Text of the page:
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White Settlement

Marriage and family life among the early white settlers were very much shaped by the circumstances of their settlement and laws of their country of origin. White settlement began in 1788 with the arrival of convicts transported from Great Britain to penal colonies in Australia, along with officials and military personnel. In the early days men dramatically outnumbered women. By 1836 around 100,000 convicts had arrived, of whom only 13,000 were female.

During this time, no provisions were made for a wife and family to follow male convicts except for those with life sentences. In 1812, however, an experimental group of ten women who were seen as industrious and of good character were sent out to join their convict husbands ( Jose and Carter 1925). Married convicts who had been separated from their spouses for seven years were permitted to remarry. As the demand for labor increased, convicts were sent out more frequently, with the numbers peaking in 1833. All transportation had ceased by 1868.

From the 1830s onwards, free immigrants became the dominant source of population growth. The gold rushes of the 1850s extended this period of rapid population growth until the late 1850s (Jackson 1988). Although more men than women were free immigrants, the imbalance was not as great as it had been for the convict population.

In the nineteenth century migrants were mostly from Britain and Ireland. To exclude non-Europeans, the Immigration Restrictions Act was introduced soon after Federation (in 1901). A strict English-language dictation test was used to retain the Anglo-Celtic profile. A surge of European migrants after World War II sparked the beginning of ethnic diversity. Gradually, the government relaxed the rules on the migration of non-Europeans. Nevertheless, it was not until the early 1970s that the White Australia Policy was formally abolished. Australia has since become one of the most ethnically diverse countries in the world, although the proportion of Australians who were born overseas was exactly the same in 1901 and 1996 (22.8 percent) (Hartley 1995; Hugo 2001).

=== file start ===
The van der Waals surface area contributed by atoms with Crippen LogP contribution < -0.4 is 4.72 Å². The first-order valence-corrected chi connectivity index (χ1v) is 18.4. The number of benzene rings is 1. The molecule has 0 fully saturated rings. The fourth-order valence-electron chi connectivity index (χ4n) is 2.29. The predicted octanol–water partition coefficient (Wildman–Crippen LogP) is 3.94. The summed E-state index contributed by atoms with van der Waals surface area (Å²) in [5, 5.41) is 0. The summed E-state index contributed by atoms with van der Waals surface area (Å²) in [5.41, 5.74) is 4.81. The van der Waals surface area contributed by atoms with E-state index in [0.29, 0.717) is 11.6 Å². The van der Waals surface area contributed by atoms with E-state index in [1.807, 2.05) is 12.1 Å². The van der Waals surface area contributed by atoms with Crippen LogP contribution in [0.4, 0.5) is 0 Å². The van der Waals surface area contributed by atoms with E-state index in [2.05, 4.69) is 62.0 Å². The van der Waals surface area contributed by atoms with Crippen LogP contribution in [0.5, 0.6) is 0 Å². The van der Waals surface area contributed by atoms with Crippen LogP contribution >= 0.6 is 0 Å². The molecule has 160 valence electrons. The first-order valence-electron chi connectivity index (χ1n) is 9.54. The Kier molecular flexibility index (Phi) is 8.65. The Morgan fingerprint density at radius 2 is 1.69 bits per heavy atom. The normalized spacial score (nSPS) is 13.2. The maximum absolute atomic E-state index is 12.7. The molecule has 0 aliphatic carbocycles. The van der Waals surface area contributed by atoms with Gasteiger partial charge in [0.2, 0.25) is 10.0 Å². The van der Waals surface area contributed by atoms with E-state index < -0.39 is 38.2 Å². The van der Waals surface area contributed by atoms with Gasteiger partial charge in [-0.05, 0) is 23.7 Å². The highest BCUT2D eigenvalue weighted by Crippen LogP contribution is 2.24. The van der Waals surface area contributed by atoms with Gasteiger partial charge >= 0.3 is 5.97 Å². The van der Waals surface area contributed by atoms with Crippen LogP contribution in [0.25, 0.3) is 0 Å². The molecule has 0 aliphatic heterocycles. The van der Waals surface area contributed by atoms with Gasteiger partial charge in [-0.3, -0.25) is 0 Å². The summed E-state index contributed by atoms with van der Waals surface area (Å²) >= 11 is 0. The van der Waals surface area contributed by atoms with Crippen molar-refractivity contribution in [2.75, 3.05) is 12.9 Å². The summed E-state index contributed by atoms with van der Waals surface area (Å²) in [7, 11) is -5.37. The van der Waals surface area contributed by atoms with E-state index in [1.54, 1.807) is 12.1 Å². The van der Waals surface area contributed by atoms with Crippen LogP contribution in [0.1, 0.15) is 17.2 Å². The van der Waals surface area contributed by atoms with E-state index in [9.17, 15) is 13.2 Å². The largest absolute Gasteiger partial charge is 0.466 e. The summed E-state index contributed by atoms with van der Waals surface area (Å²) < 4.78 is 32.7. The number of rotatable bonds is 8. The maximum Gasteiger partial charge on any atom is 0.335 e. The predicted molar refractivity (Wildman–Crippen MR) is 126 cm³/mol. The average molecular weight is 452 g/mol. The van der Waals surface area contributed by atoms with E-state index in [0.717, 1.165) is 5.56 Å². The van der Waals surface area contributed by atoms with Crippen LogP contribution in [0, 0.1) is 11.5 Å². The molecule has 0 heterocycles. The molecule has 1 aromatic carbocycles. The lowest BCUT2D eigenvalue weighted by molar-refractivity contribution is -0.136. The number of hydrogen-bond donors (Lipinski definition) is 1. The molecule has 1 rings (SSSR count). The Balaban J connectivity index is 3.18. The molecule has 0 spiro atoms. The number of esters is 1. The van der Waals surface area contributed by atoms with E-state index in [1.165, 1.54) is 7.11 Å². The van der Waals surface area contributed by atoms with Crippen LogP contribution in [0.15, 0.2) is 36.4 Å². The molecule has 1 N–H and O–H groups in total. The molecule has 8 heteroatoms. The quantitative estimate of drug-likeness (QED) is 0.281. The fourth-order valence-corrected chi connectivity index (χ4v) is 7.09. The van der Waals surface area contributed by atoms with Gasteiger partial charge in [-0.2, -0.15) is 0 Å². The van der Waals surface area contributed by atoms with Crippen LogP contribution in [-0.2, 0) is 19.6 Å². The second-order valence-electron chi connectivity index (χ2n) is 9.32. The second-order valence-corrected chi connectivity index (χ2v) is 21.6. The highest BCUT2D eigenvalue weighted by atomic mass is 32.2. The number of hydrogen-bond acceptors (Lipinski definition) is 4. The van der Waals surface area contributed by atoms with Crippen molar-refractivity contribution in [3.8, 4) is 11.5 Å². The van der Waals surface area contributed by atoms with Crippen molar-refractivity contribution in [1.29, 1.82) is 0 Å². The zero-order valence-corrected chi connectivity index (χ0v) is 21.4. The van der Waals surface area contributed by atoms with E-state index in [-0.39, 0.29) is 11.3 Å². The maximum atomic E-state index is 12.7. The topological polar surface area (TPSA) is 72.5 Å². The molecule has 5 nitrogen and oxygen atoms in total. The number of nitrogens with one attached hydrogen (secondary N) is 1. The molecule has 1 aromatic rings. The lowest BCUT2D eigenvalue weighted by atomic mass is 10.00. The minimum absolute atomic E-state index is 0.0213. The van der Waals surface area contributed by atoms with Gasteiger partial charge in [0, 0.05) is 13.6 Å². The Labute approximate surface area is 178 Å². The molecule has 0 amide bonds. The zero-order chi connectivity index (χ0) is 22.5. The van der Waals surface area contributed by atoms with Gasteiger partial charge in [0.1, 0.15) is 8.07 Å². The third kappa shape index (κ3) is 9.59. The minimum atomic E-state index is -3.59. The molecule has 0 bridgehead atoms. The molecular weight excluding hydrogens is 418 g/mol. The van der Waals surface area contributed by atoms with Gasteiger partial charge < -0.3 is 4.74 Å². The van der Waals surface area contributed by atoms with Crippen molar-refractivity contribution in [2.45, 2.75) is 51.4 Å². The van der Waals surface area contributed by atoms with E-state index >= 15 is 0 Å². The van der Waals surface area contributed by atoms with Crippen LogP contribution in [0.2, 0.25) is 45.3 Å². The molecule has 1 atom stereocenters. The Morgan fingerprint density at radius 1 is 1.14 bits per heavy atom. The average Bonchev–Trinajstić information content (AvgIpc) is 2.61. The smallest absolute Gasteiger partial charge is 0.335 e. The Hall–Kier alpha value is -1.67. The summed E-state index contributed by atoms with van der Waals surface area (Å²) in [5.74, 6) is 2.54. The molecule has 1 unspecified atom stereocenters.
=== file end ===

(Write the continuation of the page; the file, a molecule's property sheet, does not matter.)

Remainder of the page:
Families in the twentieth century were affected by other significant demographic and economic changes. For example, urbanization continued throughout the century. The rural population fell from about 40 percent to less than 15 percent, with a concomitant fall in the proportion of workers in agriculture—from around 33 percent to less than 5 percent. The proportion of workers in the manufacturing industry began to fall in the second half of the century from nearly 30 percent to around 13 percent at the close of the century (Hugo 2001).

Additional topics

Marriage and Family EncyclopediaMarriage: Cultural AspectsAustralia - Indigenous Australian Families, White Settlement, Family Trends: A Long-term Perspective, Family Diversity